Until the late 18th century the only signs commonly used to indicate distinctions of articulation were the slur and the staccato mark (a dot, a vertical stroke, or a wedge) placed above or below the note head. In the 19th century composers became concerned to specify their requirements with ever greater precision, and other forms of articulation mark were introduced, though only a few of these were widely adopted. The principal meaning of the slur has remained relatively constant, though the manner of its employment has varied greatly over the centuries. Except where slurs are written over a succession of notes on the same pitch to indicate portato, they specify that notes of different pitches should be performed without separation, that is, legato. There is, strictly speaking, no greater or lesser degree of connectedness; terms such as ...

Article

In string playing, denotes ‘up-bow’. See Abstrich. See also Bow, §II, 2(i) .

Article

Martin Elste

A two-manual instrument made after 1700 by the workshop of Harrass in Breitenbach, Thuringia. It was owned by the Voss family of Berlin at the end of the 18th century. The instrument then passed into the hands of the family of the Bach scholar Wilhelm Rust, and in ...

Article

Bajo  

Jeremy Montagu

Bass; used alone or in combination to refer to any bass instrument.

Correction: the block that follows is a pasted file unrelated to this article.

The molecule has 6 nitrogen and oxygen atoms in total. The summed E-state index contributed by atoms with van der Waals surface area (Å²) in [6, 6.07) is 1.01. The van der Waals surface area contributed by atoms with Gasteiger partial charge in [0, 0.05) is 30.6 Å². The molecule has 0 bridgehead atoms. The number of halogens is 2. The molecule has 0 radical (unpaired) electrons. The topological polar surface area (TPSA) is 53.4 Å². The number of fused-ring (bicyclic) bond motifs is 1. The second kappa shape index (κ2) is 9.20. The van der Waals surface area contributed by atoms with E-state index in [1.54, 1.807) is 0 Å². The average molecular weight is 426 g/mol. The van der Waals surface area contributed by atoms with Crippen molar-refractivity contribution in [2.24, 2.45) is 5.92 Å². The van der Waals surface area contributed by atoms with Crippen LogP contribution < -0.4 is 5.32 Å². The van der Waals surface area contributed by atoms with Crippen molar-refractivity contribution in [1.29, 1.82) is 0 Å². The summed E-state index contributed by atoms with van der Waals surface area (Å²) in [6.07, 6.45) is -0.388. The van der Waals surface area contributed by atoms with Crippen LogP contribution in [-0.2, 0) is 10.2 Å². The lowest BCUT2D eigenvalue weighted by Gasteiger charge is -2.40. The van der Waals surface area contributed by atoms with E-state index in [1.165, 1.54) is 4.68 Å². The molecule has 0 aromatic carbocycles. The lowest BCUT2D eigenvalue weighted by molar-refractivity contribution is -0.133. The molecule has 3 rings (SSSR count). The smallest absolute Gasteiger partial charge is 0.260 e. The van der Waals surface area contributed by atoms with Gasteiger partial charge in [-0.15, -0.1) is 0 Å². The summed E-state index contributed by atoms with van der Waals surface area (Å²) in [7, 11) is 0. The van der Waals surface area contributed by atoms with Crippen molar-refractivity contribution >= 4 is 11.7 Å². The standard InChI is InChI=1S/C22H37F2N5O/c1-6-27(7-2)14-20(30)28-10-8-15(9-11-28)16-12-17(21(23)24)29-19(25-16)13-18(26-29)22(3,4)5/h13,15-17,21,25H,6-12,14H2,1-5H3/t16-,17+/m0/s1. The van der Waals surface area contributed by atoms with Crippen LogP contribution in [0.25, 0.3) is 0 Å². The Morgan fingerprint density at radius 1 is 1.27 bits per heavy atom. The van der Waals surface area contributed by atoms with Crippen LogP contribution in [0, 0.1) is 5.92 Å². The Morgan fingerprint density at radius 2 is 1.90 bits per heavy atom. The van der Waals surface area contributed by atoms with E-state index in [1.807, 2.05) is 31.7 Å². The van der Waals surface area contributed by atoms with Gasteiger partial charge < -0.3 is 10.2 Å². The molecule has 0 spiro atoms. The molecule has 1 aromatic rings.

Article

Durward R. Center and Arthur W.J.G. Ord-Hume

A mechanical organ (known as “fairground organ” in Europe) used to provide music for merry-go-rounds and in amusement parks, circuses, and skating rinks in Europe and the United States. The instrument originated in Europe as an outdoor version of the Orchestrion, voiced to sound above the hurly-burly of the fairground. Initially it was put near the entrance in order to attract attention. It was usually built in an elaborately carved and colorfully painted case which sometimes incorporated moving figures in its façade. All but the very largest instruments were designed to be portable, robust enough to travel around the country on rough roads. With the coming of bioscope (moving picture) theatres, the organ sometimes became the front of the show-tent, its façade incorporating entry and exit doors....